Deconstructing a DH project: Archival Gossip

I explored a Digital Humanities project called Archival Gossip.

Image of Archival Gossip's Blog page.
Archival Gossip’s blog page

What is the goal of the project?

The goal of the project is to push scholars (and other interested readers) to recognize late 19th / early 20th century gossip as a legitimate form of knowledge production by documenting and analyzing gossip from this time period.  The website’s homepage includes two questions which I find helpful in understanding the project’s research goal:

  • what and how does gossip know?
  • what is this knowledge worth?

Which academic fields is the project in conversation with?

The authors of the project tie it to “Literary and Cultural studies.”  I would also tie the project to History and American Studies.

What are the project’s components?

The project’s components include: a collection of (as the authors write on the site’s homepage) “realist fiction, magazines, and private individuals’ life writing” which they have categorized with various tags / groupings, a map, and a blog containing mini essays.

Breaking down the “black box” of Archival Gossip…

What are the project’s sources?

The projects sources are works of fiction, letters, and magazine articles from the time period. The authors found these sources through archives and organizations in the United States like the Library of Congress and various public libraries and historical societies.  They include a list of all of their sources on the site.

What are its processes?

Some of the sources are photographed (or more likely, photos from the archives which originally provided these sources are included in this project), and all of the handwritten sources are transcribed into typed paragraphs. The sources are also categorized and tagged by the authors to create groupings.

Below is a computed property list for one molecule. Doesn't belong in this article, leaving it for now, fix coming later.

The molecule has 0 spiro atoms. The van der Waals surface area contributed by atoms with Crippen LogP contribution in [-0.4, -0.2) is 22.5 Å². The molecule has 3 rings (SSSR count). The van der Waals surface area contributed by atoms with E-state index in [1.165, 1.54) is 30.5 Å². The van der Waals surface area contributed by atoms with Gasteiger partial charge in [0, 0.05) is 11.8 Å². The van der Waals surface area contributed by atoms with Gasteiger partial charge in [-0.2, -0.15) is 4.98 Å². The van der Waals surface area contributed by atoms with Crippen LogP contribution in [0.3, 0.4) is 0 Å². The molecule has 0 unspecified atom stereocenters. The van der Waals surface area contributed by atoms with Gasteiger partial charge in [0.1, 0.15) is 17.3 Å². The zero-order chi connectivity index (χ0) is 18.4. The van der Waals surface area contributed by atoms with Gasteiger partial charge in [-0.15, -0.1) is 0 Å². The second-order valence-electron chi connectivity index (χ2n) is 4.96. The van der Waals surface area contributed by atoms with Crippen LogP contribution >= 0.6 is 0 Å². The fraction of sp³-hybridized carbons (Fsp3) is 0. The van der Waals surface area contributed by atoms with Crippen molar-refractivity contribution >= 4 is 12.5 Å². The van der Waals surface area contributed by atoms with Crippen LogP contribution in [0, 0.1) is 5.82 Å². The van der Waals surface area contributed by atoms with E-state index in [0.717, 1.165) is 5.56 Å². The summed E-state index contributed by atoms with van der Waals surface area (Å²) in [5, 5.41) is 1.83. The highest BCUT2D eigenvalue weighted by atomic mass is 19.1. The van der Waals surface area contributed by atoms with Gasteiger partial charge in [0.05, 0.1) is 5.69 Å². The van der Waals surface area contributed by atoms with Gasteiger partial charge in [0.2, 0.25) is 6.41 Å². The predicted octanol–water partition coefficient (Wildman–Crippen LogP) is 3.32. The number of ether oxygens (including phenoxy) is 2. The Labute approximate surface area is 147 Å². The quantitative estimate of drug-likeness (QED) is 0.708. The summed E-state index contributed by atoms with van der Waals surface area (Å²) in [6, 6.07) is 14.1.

How is the project presented?

The project is presented on a website with the various components I listed earlier: a blog, a map, and a list of the sources after they have been processed and grouped.

The project made me think about the value of gossip in a new way.  As I read through the sources and engaged with the website, I came across this quotation which sparked another question in me…

“The project claims that as women are unable (or at least limited in their ability) to participate in the marketplace, their private lives become themselves ‘economic’ and many women become speculators in the stock of their own marriageability and other forms of social capital. In this constellation, gossip – as the seed of rumor and scandal, and as a source of otherwise unavailable or unshareable knowledge – emerges as a prime commodity.”

Archival Gossip

Based on my own experiences reading some of the sources, as well as other work from this time period like novels by Edith Wharton (which I think the site actually references, too), the analysis of gossip offered in this quotation seems very true to me.  I’m wondering, though, about the ways in which our modern lives still depend on gossip as a source of knowledge (maybe you could look at social media to begin answering this question)?  Does our use of gossip today follow this analysis of uses of gossip in the past?  Also, although the conditions of women have changed considerably since the late 19th and early 20th centuries, do patterns still exist which force women to rely on gossip-as-knowing more than men need to?

I really enjoyed exploring Archival Gossip and am very impressed with this scholarship!


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